CBAM implementing schedule
Transition phase: CBAM reporting requirements (from 1st October 2023 to 31st December 2025)
Since October 1st, 2023, the CBAM transitional phase has been in effect. The purpose of the transition period is to collect information and refine methods in cooperation with importers, manufacturers and authorities. Importers are subject to a CBAM reporting requirement and must submit a CBAM quarterly report (for the first time at the end of January 2024) that must include the following information:
This means that importers must know the “Product Carbon Footprint” (PCF) of the specific products they are importing. A PCF includes direct emissions (Scope 1, 2) and all downstream indirect Emissions (Scope 3) that have occurred in the value chain of the product thus far. This PCF or emission factor of the product shall be calculated based on internationally recognized standards such as the Greenhouse Gas Protocol or applicable ISO norms. Environmental Product Declaration (EPD) or Life Cycle Assessment (LCA) for the imported products are other ways of getting the PCF information.
During the CBAM transition period, importers are not subject to any financial obligations. The CBAM quarterly report must be submitted to the CBAM transitional registry from October 1st, 2023, to December 31, 2025, no later than one month after the end of each quarter. Beginning December 31, 2024, importers may apply for status as an approved CBAM declarant. Once approved, the CBAM declarant will have access to their account in the CBAM transitional registry.
CBAM EU implementation: Start of financial CBAM obligations (from 1st January 2026)
As of January 1st, 2026, the CBAM will be fully in place and only authorized CBAM declarants are allowed to import CBAM products. The customs authorities of the EU member states are now obliged to monitor the movement of goods and to reject the import of CBAM goods by non-registered declarants.
From now on, each member state may sell CBAM certificates to authorized declarants established in the territory of the member state through a common central platform (the EU CBAM Transitional Registry) established and managed by the Commission. The information on the purchased certificates will be transferred to the declarant’s account in the CBAM registry. The price of the certificates is calculated according to the average weekly price for EU ETS allowances and published by the European Commission.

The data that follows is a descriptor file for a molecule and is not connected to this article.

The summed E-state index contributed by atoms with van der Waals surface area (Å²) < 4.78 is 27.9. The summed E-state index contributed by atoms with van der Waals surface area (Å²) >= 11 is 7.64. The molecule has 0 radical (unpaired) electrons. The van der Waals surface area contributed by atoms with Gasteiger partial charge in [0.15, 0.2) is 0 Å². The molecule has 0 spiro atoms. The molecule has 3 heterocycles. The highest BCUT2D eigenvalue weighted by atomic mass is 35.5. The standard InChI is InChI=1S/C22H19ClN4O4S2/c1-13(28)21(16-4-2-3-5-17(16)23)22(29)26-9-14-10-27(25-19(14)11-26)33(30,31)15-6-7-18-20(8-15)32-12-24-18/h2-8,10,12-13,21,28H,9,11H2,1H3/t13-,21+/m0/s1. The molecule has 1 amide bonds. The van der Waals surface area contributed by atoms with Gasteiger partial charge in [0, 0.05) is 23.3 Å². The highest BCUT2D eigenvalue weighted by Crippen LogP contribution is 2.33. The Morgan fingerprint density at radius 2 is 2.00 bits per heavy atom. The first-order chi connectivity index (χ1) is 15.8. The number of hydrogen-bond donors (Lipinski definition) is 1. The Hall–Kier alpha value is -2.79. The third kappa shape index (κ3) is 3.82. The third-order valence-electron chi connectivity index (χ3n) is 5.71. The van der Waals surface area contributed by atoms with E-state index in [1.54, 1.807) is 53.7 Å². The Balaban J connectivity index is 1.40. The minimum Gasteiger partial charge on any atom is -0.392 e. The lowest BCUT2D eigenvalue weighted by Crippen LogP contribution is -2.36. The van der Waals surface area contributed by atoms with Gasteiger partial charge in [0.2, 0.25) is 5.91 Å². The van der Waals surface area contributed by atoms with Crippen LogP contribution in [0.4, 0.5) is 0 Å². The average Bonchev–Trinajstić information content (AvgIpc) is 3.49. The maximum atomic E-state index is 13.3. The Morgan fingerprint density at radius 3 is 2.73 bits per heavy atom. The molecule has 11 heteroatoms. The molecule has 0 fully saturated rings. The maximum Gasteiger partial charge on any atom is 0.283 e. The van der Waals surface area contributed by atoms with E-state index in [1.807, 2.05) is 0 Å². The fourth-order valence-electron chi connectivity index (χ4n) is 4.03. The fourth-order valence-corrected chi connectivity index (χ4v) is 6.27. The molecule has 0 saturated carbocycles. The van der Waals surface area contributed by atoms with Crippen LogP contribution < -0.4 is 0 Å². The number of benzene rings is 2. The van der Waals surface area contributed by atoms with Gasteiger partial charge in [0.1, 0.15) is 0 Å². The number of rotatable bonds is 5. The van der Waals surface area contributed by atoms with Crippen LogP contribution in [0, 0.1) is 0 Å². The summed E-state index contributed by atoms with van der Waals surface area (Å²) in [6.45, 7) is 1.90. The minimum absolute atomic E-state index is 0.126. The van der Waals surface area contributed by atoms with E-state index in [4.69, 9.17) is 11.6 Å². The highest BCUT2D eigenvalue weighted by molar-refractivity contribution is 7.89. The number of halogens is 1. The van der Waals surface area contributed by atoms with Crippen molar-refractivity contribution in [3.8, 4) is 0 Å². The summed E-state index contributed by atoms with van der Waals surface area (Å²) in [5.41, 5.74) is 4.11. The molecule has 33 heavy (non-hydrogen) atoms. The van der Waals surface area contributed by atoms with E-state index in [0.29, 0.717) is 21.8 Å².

Beginning with the obligation in 2026, authorized CBAM declarants must submit their CBAM declaration and certificates through the CBAM registry by May 31st of each year. That means for the first time in 2027. The declaration must include:
CBAM EU expansion until 2030
After the CBAM transitional period, the existing CBAM model will be extended to all EU ETS sectors and associated products by 2030. Thus, CBAM will also successively apply to the following sectors:
CBAM penalties and fines
According to Article 16 of the Implementing Regulation (EU) 2023/1773, Member States may impose sanctions if:
The penalty imposed currently ranges from EUR 10 to EUR 50 per ton of unreported emissions. However, the penalty increases depending on the European Consumer Price Index. Higher penalties are imposed if more than two incomplete or incorrect reports are submitted in succession or if the CBAM reporting obligation is not fulfilled for more than six months.
CBAM consultation: What we recommend to companies regarding the CBAM regulation
The scope of the CBAM regulation is not based on the size of the company but on the product categories of imported goods. So, the question is not: Who does CBAM apply to? It is much more important that you address on time whether your imported products cause high emissions and therefore fall into the CBAM product categories. If that is the case, you should raise your CBAM attention and get prepared. A large number of European companies will have to reckon with rising costs due to carbon prices and CBAM certificates. At the same time, new framework conditions are emerging with regard to international competition beyond EU borders.
Therefore, we recommend that you address the new risks and opportunities created by the CBAM legislation, in addition to fulfilling reporting requirements. Transparency is the first step in taking the right measures, which you should ideally already develop during the CBAM transition phase. Our experienced decarbonization and regulatory teams will be happy to assist you in this process and support you with comprehensive CBAM guidance.